A deeply thoughtful, penetrating, and profoundly shocking exploration of civilization and humanity, Jonathan Glazer spent nearly a decade on this dark hearted epic. Comparisons to Stanley Kubrick and Andrei Tarkovsky are appropriate and easily supported, as are the carefully constructed visual sensibilities and quasi-documentary leanings of Claire Denis and Lynne Ramsay.
Loosely using Dutch author Michel Faber’s satirical sci-fi novel Under the Skin as the alpha of this deep, metaphysical and mercurial treatise on, well, us, Glazer has surpassed expectation.
And for her part, Scarlett Johansson is outstanding, she shines in a zero cool, controlled and calculating process as she moves from childlike cherub to rouge-lipped iconoclast, all while saying very little. Under the Skin is a fascinating and hallucinatory experience, impossible to ignore, it worries, teases and taunts the viewer for days afterwards. Unforgettable.
3. The Silence (1963)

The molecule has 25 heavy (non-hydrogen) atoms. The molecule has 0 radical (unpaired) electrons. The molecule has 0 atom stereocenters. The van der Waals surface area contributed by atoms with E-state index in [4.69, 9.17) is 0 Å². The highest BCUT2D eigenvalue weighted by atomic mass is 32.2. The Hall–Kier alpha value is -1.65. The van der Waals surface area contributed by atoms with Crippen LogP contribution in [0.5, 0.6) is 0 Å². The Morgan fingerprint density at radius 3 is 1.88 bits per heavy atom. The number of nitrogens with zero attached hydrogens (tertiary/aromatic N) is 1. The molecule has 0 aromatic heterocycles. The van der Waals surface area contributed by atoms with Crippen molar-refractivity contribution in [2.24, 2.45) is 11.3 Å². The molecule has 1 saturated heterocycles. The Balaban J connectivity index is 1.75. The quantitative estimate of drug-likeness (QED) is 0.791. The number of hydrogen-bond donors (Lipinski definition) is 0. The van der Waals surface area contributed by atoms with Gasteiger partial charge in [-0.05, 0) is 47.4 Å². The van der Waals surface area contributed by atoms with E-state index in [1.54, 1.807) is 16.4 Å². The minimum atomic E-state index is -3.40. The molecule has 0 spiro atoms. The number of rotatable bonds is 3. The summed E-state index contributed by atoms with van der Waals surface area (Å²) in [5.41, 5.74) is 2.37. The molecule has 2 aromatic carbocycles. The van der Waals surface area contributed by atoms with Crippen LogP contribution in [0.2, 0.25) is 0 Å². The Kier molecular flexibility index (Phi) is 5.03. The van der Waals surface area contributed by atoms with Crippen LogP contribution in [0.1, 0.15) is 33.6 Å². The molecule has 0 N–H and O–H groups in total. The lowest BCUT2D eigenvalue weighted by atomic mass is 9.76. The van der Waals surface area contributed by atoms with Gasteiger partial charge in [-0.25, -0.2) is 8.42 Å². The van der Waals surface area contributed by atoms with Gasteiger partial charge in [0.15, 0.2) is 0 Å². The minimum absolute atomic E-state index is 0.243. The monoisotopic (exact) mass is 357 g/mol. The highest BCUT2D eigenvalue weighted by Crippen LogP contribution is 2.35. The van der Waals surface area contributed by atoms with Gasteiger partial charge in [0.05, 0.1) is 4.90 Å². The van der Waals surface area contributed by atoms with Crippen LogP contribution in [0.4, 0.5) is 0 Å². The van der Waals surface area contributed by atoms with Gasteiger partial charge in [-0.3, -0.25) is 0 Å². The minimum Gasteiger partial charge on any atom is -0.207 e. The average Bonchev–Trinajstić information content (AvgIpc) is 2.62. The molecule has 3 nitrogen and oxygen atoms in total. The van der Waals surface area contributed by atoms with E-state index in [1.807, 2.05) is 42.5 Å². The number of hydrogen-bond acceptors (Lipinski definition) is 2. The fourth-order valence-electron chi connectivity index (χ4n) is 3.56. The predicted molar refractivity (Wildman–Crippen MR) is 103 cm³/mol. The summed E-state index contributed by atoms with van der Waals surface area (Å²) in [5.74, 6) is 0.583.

Often hailed as a linchpin of modernist cinema, Ingmar Bergman’s (Wild Strawberries) 1963 masterpiece, The Silence is a contemplative and in-depth study of alienation and estrangement between two sisters. Bergman’s trademark affinity for striking visuals pair with his taste for slow pacing as two troubled sisters, Anna (Gunnel Lindblom) and Ester (Ingrid Thulin) and Johan (Jörgen Lindström), Anna’s young son, find themselves moving through an unfamiliar city in Central Europe.
The emotional divide between the sisters deepens, and this is underscored by many scenes of unspoken frustrations between them, and the tide of war in their new dwelling seems certain.
Part of Bergman’s lauded Trilogy of Faith – along with Through A Glass Darkly (1961), and Winter Light (1963) – The Silence is a powerful, and perfectly realized creation from a master filmmaker during his peak.
2. 2001: A Space Odyssey (1968)
“[With 2001] I tried to create a visual experience,” offers director Stanley Kubrick, “one the bypasses verbalized pigeonholing and directly penetrates the subconscious with an emotional and philosophical content.” Divided into three distinct episodes, 2001: A Space Odyssey, arguably Kubrick’s crowning work, he describes and details the emergence of new forms of existence as witnessed by an alien intelligence in the form of a brunet hued monolith.